How to Choose Safe Puppy Treats

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Treats aren't just a welcome snack or special surprise; given incorrectly, some can be dangerous to puppies.

Choosing treats that are the wrong size or type can create serious problems for your dog.
If you give them a treat that is too small, for example, your dog might not chew it properly. The swallowed food could become lodged in their mouth, esophagus (windpipe), or even their lungs. Treats that are too big can also be dangerous for the same reason.

Here are some tips on how to choose the safest treats for your puppy:

  • The ideal dog treat is one made of good quality ingredients, moderate to low in calories, consistent in ingredients (thus unlikely to cause stomach upset from bag to bag), very appealing to your dog, and safe. Higher-quality treats tend to be more consistently produced, so avoid discount and supermarket brands if possible.
  • A great guideline is to look at the sizes based on the manufacturer's recommendations. Most often, these are based on the dog's body weight. For example, some treats are recommended for dogs less than 20 pounds, other for dogs 21 to 40 pounds, and so on.
  • Monitor how your dog eats his treats. If your dog chews off big chunks quickly, you might be in for a problem if the pieces get caught in their esophagus. If your dog is one that eats quickly and doesn't chew their treats well, snacks which have a crumbly texture that breaks apart more easily are a better choice.
  • Look for the seal of approval from the Association of American Feed Control Officials (AAFCO), which publishes feed regulations and ingredient definitions. If the dog food or treat follows their guidelines, the label will include a statement that proclaims it "formulated to meet the AAFCO Dog Food Nutrient Profile for Puppies/Adults/Senior.” Some companies create treats specifically to be compliant with the AAFCO standards. It is not a requirement to meet AAFCO standards in order to sell pet food, so buyers beware: your dog's current treats could be lacking in this department.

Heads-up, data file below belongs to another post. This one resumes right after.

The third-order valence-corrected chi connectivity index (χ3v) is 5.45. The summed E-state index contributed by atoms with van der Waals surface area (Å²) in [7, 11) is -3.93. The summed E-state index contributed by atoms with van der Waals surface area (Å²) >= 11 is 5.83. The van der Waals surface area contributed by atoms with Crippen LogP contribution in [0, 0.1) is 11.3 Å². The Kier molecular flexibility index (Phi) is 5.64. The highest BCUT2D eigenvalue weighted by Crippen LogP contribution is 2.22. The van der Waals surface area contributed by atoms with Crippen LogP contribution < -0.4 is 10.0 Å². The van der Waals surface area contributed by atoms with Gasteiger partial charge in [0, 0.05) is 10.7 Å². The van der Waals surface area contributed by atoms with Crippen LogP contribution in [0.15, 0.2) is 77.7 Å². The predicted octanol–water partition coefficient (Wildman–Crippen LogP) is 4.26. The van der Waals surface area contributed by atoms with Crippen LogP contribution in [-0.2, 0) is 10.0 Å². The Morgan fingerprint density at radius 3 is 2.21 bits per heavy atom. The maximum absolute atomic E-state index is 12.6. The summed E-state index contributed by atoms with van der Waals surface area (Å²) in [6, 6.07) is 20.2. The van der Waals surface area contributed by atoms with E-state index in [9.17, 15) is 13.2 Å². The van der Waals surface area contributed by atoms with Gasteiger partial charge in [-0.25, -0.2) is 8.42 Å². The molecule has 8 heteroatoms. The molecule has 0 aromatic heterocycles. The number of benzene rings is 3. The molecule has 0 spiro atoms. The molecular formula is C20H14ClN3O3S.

• Good nutrition may be the most important factor affecting your dog's health. This is especially true in growing puppies. Feed the best quality food you can afford and remember that treats are like candy bars for dogs: not something they need, but something they may like. Treats are never a replacement for a good quality core dog food.
  • Consider low-calorie treats for dogs with weight control problems. Another alternative is to break up treats into small pieces to make them last longer, thus giving less food (and fewer calories). Not all treats are created equal; always read the labels for caloric content before purchasing if this is a concern.


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Remember, treats can go bad and become stale. No one wants to eat spoiled food, even dogs that seem to eat anything they come across. Check your dog's treats regularly and toss them in the trash if it is past their expiration date or if the treats smell or look rancid or unpalatable.


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